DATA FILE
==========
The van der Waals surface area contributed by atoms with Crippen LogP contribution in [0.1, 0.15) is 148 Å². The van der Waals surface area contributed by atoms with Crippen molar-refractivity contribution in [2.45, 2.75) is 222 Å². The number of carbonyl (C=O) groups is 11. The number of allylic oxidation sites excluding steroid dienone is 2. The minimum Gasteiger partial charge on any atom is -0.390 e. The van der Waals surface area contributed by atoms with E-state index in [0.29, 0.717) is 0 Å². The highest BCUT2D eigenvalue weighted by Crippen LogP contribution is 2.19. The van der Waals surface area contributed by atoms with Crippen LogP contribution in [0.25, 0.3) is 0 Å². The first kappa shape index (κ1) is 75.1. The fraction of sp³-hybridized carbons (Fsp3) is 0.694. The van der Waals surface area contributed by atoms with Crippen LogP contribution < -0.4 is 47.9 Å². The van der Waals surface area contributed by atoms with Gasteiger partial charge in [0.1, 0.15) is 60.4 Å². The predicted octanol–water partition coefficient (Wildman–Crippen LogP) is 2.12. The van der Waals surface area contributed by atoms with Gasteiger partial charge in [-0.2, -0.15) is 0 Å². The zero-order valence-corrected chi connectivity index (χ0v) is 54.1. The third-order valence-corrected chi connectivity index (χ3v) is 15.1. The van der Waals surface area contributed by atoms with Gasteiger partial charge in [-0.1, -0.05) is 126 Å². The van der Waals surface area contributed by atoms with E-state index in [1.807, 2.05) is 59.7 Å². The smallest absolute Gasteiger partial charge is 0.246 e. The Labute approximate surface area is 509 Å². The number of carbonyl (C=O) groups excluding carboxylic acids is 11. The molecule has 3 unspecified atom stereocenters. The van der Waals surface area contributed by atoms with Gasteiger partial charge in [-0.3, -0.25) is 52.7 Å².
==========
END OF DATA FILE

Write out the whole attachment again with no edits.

The van der Waals surface area contributed by atoms with Crippen LogP contribution in [0.1, 0.15) is 148 Å². The van der Waals surface area contributed by atoms with Crippen molar-refractivity contribution in [2.45, 2.75) is 222 Å². The number of carbonyl (C=O) groups is 11. The number of allylic oxidation sites excluding steroid dienone is 2. The minimum Gasteiger partial charge on any atom is -0.390 e. The van der Waals surface area contributed by atoms with E-state index in [0.29, 0.717) is 0 Å². The highest BCUT2D eigenvalue weighted by Crippen LogP contribution is 2.19. The van der Waals surface area contributed by atoms with Crippen LogP contribution in [0.25, 0.3) is 0 Å². The first kappa shape index (κ1) is 75.1. The fraction of sp³-hybridized carbons (Fsp3) is 0.694. The van der Waals surface area contributed by atoms with Crippen LogP contribution < -0.4 is 47.9 Å². The van der Waals surface area contributed by atoms with Gasteiger partial charge in [0.1, 0.15) is 60.4 Å². The predicted octanol–water partition coefficient (Wildman–Crippen LogP) is 2.12. The van der Waals surface area contributed by atoms with Gasteiger partial charge in [-0.2, -0.15) is 0 Å². The zero-order valence-corrected chi connectivity index (χ0v) is 54.1. The third-order valence-corrected chi connectivity index (χ3v) is 15.1. The van der Waals surface area contributed by atoms with Gasteiger partial charge in [-0.1, -0.05) is 126 Å². The van der Waals surface area contributed by atoms with E-state index in [1.807, 2.05) is 59.7 Å². The smallest absolute Gasteiger partial charge is 0.246 e. The Labute approximate surface area is 509 Å². The number of carbonyl (C=O) groups excluding carboxylic acids is 11. The molecule has 3 unspecified atom stereocenters. The van der Waals surface area contributed by atoms with Gasteiger partial charge in [-0.3, -0.25) is 52.7 Å².